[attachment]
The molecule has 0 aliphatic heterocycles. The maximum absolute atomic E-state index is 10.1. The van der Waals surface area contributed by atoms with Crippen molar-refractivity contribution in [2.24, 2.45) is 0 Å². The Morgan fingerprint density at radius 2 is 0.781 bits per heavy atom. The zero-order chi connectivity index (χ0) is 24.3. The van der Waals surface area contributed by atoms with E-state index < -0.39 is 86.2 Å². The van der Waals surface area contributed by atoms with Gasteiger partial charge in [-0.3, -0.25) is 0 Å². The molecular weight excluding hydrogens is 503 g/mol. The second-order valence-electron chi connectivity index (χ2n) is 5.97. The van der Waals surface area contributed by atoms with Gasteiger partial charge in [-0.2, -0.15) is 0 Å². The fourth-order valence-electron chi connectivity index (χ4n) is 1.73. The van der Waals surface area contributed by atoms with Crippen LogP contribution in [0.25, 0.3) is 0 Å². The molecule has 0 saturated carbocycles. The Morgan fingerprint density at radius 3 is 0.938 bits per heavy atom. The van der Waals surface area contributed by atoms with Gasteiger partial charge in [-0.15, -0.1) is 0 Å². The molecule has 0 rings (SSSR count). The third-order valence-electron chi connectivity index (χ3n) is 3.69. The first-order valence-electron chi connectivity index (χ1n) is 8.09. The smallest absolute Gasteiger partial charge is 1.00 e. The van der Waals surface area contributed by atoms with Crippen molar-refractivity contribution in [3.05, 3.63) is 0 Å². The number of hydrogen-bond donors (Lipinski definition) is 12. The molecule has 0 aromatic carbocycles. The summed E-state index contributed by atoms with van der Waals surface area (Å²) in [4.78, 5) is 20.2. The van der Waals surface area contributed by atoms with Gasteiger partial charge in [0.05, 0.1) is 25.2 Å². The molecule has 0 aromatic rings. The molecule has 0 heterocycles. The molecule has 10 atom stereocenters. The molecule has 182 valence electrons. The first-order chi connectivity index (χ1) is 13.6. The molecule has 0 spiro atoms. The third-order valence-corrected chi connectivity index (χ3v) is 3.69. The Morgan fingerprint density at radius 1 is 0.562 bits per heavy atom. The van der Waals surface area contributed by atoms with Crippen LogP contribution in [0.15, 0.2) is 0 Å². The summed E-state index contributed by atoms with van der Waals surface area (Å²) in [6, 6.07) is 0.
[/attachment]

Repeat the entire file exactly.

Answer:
The molecule has 0 aliphatic heterocycles. The maximum absolute atomic E-state index is 10.1. The van der Waals surface area contributed by atoms with Crippen molar-refractivity contribution in [2.24, 2.45) is 0 Å². The Morgan fingerprint density at radius 2 is 0.781 bits per heavy atom. The zero-order chi connectivity index (χ0) is 24.3. The van der Waals surface area contributed by atoms with E-state index < -0.39 is 86.2 Å². The van der Waals surface area contributed by atoms with Gasteiger partial charge in [-0.3, -0.25) is 0 Å². The molecular weight excluding hydrogens is 503 g/mol. The second-order valence-electron chi connectivity index (χ2n) is 5.97. The van der Waals surface area contributed by atoms with Gasteiger partial charge in [-0.2, -0.15) is 0 Å². The fourth-order valence-electron chi connectivity index (χ4n) is 1.73. The van der Waals surface area contributed by atoms with Crippen LogP contribution in [0.25, 0.3) is 0 Å². The molecule has 0 saturated carbocycles. The Morgan fingerprint density at radius 3 is 0.938 bits per heavy atom. The van der Waals surface area contributed by atoms with Gasteiger partial charge in [-0.15, -0.1) is 0 Å². The molecule has 0 rings (SSSR count). The third-order valence-electron chi connectivity index (χ3n) is 3.69. The first-order valence-electron chi connectivity index (χ1n) is 8.09. The smallest absolute Gasteiger partial charge is 1.00 e. The van der Waals surface area contributed by atoms with Crippen molar-refractivity contribution in [3.05, 3.63) is 0 Å². The number of hydrogen-bond donors (Lipinski definition) is 12. The molecule has 0 aromatic carbocycles. The summed E-state index contributed by atoms with van der Waals surface area (Å²) in [4.78, 5) is 20.2. The van der Waals surface area contributed by atoms with Gasteiger partial charge in [0.05, 0.1) is 25.2 Å². The molecule has 0 aromatic rings. The molecule has 0 heterocycles. The molecule has 10 atom stereocenters. The molecule has 182 valence electrons. The first-order chi connectivity index (χ1) is 13.6. The molecule has 0 spiro atoms. The third-order valence-corrected chi connectivity index (χ3v) is 3.69. The Morgan fingerprint density at radius 1 is 0.562 bits per heavy atom. The van der Waals surface area contributed by atoms with Crippen LogP contribution in [0.15, 0.2) is 0 Å². The summed E-state index contributed by atoms with van der Waals surface area (Å²) in [6, 6.07) is 0.